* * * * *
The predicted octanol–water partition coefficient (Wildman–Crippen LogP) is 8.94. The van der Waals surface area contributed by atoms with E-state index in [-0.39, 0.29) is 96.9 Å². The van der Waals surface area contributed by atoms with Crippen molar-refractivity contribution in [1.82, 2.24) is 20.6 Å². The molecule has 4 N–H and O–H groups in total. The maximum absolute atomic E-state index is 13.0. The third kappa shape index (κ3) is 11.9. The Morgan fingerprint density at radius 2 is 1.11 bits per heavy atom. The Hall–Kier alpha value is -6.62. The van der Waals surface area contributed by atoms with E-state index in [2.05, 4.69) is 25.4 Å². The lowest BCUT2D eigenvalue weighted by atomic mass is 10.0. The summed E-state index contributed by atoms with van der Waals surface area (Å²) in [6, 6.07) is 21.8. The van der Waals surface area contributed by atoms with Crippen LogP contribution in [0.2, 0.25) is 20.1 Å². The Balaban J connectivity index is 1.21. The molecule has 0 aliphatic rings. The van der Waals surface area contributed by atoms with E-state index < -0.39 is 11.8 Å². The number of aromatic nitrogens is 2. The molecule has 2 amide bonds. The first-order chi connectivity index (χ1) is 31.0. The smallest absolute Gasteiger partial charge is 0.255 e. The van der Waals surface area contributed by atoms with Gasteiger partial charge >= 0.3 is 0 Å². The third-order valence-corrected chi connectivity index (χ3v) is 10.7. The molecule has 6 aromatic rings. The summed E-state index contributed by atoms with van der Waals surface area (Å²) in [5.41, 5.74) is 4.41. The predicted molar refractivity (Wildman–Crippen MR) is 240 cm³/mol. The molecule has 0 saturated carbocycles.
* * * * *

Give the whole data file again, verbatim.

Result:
The predicted octanol–water partition coefficient (Wildman–Crippen LogP) is 8.94. The van der Waals surface area contributed by atoms with E-state index in [-0.39, 0.29) is 96.9 Å². The van der Waals surface area contributed by atoms with Crippen molar-refractivity contribution in [1.82, 2.24) is 20.6 Å². The molecule has 4 N–H and O–H groups in total. The maximum absolute atomic E-state index is 13.0. The third kappa shape index (κ3) is 11.9. The Morgan fingerprint density at radius 2 is 1.11 bits per heavy atom. The Hall–Kier alpha value is -6.62. The van der Waals surface area contributed by atoms with E-state index in [2.05, 4.69) is 25.4 Å². The lowest BCUT2D eigenvalue weighted by atomic mass is 10.0. The summed E-state index contributed by atoms with van der Waals surface area (Å²) in [6, 6.07) is 21.8. The van der Waals surface area contributed by atoms with Crippen LogP contribution in [0.2, 0.25) is 20.1 Å². The Balaban J connectivity index is 1.21. The molecule has 0 aliphatic rings. The van der Waals surface area contributed by atoms with E-state index < -0.39 is 11.8 Å². The number of aromatic nitrogens is 2. The molecule has 2 amide bonds. The first-order chi connectivity index (χ1) is 31.0. The smallest absolute Gasteiger partial charge is 0.255 e. The van der Waals surface area contributed by atoms with Gasteiger partial charge >= 0.3 is 0 Å². The third-order valence-corrected chi connectivity index (χ3v) is 10.7. The molecule has 6 aromatic rings. The summed E-state index contributed by atoms with van der Waals surface area (Å²) in [5.41, 5.74) is 4.41. The predicted molar refractivity (Wildman–Crippen MR) is 240 cm³/mol. The molecule has 0 saturated carbocycles.